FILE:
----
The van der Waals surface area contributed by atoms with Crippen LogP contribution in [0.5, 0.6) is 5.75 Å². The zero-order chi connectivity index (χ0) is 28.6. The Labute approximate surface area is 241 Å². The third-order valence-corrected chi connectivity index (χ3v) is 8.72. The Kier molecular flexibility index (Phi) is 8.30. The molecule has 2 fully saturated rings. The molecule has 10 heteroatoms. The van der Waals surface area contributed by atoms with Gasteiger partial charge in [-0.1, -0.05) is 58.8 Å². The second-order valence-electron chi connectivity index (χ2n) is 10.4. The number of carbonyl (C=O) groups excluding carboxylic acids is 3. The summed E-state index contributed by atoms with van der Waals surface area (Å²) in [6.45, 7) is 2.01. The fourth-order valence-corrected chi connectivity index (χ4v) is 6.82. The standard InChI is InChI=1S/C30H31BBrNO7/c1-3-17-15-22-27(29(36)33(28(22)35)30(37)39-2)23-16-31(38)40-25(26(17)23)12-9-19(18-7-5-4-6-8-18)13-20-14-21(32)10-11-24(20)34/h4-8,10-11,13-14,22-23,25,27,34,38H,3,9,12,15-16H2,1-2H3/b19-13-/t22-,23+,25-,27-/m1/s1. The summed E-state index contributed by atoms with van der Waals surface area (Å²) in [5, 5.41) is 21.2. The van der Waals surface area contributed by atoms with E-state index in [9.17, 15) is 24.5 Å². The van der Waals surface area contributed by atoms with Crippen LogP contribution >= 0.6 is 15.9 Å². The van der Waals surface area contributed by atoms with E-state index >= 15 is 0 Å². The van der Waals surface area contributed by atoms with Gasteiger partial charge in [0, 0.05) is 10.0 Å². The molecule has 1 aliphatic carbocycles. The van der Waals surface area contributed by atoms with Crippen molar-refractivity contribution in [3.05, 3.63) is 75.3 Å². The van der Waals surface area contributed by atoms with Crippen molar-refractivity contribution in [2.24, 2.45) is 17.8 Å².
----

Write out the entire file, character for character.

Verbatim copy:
The van der Waals surface area contributed by atoms with Crippen LogP contribution in [0.5, 0.6) is 5.75 Å². The zero-order chi connectivity index (χ0) is 28.6. The Labute approximate surface area is 241 Å². The third-order valence-corrected chi connectivity index (χ3v) is 8.72. The Kier molecular flexibility index (Phi) is 8.30. The molecule has 2 fully saturated rings. The molecule has 10 heteroatoms. The van der Waals surface area contributed by atoms with Gasteiger partial charge in [-0.1, -0.05) is 58.8 Å². The second-order valence-electron chi connectivity index (χ2n) is 10.4. The number of carbonyl (C=O) groups excluding carboxylic acids is 3. The summed E-state index contributed by atoms with van der Waals surface area (Å²) in [6.45, 7) is 2.01. The fourth-order valence-corrected chi connectivity index (χ4v) is 6.82. The standard InChI is InChI=1S/C30H31BBrNO7/c1-3-17-15-22-27(29(36)33(28(22)35)30(37)39-2)23-16-31(38)40-25(26(17)23)12-9-19(18-7-5-4-6-8-18)13-20-14-21(32)10-11-24(20)34/h4-8,10-11,13-14,22-23,25,27,34,38H,3,9,12,15-16H2,1-2H3/b19-13-/t22-,23+,25-,27-/m1/s1. The summed E-state index contributed by atoms with van der Waals surface area (Å²) in [5, 5.41) is 21.2. The van der Waals surface area contributed by atoms with E-state index in [9.17, 15) is 24.5 Å². The van der Waals surface area contributed by atoms with Crippen LogP contribution >= 0.6 is 15.9 Å². The van der Waals surface area contributed by atoms with E-state index >= 15 is 0 Å². The van der Waals surface area contributed by atoms with Gasteiger partial charge in [0, 0.05) is 10.0 Å². The molecule has 1 aliphatic carbocycles. The van der Waals surface area contributed by atoms with Crippen molar-refractivity contribution in [3.05, 3.63) is 75.3 Å². The van der Waals surface area contributed by atoms with Crippen molar-refractivity contribution in [2.24, 2.45) is 17.8 Å².